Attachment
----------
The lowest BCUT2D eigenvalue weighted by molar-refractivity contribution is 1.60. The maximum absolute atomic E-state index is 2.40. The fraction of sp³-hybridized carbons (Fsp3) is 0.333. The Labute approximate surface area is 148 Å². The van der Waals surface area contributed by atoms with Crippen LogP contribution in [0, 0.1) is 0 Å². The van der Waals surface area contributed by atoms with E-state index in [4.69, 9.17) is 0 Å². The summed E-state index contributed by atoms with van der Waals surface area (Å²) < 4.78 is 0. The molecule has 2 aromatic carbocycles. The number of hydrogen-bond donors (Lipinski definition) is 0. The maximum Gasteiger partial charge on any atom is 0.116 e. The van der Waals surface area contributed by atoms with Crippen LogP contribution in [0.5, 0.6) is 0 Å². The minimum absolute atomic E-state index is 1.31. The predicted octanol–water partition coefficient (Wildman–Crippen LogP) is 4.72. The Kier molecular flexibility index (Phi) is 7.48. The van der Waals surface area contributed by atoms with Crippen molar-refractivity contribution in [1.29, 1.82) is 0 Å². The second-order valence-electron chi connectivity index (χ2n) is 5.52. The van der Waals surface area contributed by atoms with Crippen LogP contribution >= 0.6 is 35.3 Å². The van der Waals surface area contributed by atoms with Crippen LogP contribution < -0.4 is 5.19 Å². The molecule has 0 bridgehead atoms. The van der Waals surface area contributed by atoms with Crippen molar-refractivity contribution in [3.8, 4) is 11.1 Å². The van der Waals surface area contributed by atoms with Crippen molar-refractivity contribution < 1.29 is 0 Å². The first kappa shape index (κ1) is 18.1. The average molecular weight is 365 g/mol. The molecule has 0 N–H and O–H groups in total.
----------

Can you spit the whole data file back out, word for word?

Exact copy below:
The lowest BCUT2D eigenvalue weighted by molar-refractivity contribution is 1.60. The maximum absolute atomic E-state index is 2.40. The fraction of sp³-hybridized carbons (Fsp3) is 0.333. The Labute approximate surface area is 148 Å². The van der Waals surface area contributed by atoms with Crippen LogP contribution in [0, 0.1) is 0 Å². The van der Waals surface area contributed by atoms with E-state index in [4.69, 9.17) is 0 Å². The summed E-state index contributed by atoms with van der Waals surface area (Å²) < 4.78 is 0. The molecule has 2 aromatic carbocycles. The number of hydrogen-bond donors (Lipinski definition) is 0. The maximum Gasteiger partial charge on any atom is 0.116 e. The van der Waals surface area contributed by atoms with Crippen LogP contribution in [0.5, 0.6) is 0 Å². The minimum absolute atomic E-state index is 1.31. The predicted octanol–water partition coefficient (Wildman–Crippen LogP) is 4.72. The Kier molecular flexibility index (Phi) is 7.48. The van der Waals surface area contributed by atoms with Crippen molar-refractivity contribution in [1.29, 1.82) is 0 Å². The second-order valence-electron chi connectivity index (χ2n) is 5.52. The van der Waals surface area contributed by atoms with Crippen LogP contribution >= 0.6 is 35.3 Å². The van der Waals surface area contributed by atoms with Crippen LogP contribution < -0.4 is 5.19 Å². The molecule has 0 bridgehead atoms. The van der Waals surface area contributed by atoms with Crippen molar-refractivity contribution in [3.8, 4) is 11.1 Å². The van der Waals surface area contributed by atoms with Crippen molar-refractivity contribution < 1.29 is 0 Å². The first kappa shape index (κ1) is 18.1. The average molecular weight is 365 g/mol. The molecule has 0 N–H and O–H groups in total.